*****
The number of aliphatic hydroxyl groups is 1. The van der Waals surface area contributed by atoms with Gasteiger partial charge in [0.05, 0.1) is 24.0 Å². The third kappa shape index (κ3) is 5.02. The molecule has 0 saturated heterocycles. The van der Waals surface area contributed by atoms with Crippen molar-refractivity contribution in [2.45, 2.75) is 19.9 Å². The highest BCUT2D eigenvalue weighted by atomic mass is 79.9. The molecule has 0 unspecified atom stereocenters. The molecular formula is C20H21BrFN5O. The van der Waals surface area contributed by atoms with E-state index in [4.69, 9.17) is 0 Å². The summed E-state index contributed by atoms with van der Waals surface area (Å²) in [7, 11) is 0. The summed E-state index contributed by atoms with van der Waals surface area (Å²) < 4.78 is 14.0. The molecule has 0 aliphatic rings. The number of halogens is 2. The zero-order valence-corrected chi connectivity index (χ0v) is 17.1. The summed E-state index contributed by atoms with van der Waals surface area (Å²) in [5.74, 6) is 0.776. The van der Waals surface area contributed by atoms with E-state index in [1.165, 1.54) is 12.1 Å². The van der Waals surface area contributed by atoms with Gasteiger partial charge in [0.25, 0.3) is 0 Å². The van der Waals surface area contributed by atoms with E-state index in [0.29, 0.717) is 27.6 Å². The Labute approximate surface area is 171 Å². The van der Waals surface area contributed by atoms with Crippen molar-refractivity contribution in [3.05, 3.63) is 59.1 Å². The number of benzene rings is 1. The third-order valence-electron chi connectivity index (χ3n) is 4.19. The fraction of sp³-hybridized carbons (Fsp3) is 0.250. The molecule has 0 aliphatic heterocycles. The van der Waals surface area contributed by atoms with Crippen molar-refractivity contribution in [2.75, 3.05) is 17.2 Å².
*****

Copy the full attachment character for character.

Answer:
The number of aliphatic hydroxyl groups is 1. The van der Waals surface area contributed by atoms with Gasteiger partial charge in [0.05, 0.1) is 24.0 Å². The third kappa shape index (κ3) is 5.02. The molecule has 0 saturated heterocycles. The van der Waals surface area contributed by atoms with Crippen molar-refractivity contribution in [2.45, 2.75) is 19.9 Å². The highest BCUT2D eigenvalue weighted by atomic mass is 79.9. The molecule has 0 unspecified atom stereocenters. The molecular formula is C20H21BrFN5O. The van der Waals surface area contributed by atoms with E-state index in [4.69, 9.17) is 0 Å². The summed E-state index contributed by atoms with van der Waals surface area (Å²) in [7, 11) is 0. The summed E-state index contributed by atoms with van der Waals surface area (Å²) < 4.78 is 14.0. The molecule has 0 aliphatic rings. The number of halogens is 2. The zero-order valence-corrected chi connectivity index (χ0v) is 17.1. The summed E-state index contributed by atoms with van der Waals surface area (Å²) in [5.74, 6) is 0.776. The van der Waals surface area contributed by atoms with E-state index in [1.165, 1.54) is 12.1 Å². The van der Waals surface area contributed by atoms with Gasteiger partial charge in [0.25, 0.3) is 0 Å². The van der Waals surface area contributed by atoms with E-state index in [0.29, 0.717) is 27.6 Å². The Labute approximate surface area is 171 Å². The van der Waals surface area contributed by atoms with Crippen molar-refractivity contribution in [3.05, 3.63) is 59.1 Å². The number of benzene rings is 1. The third-order valence-electron chi connectivity index (χ3n) is 4.19. The fraction of sp³-hybridized carbons (Fsp3) is 0.250. The molecule has 0 aliphatic heterocycles. The van der Waals surface area contributed by atoms with Crippen molar-refractivity contribution in [2.75, 3.05) is 17.2 Å².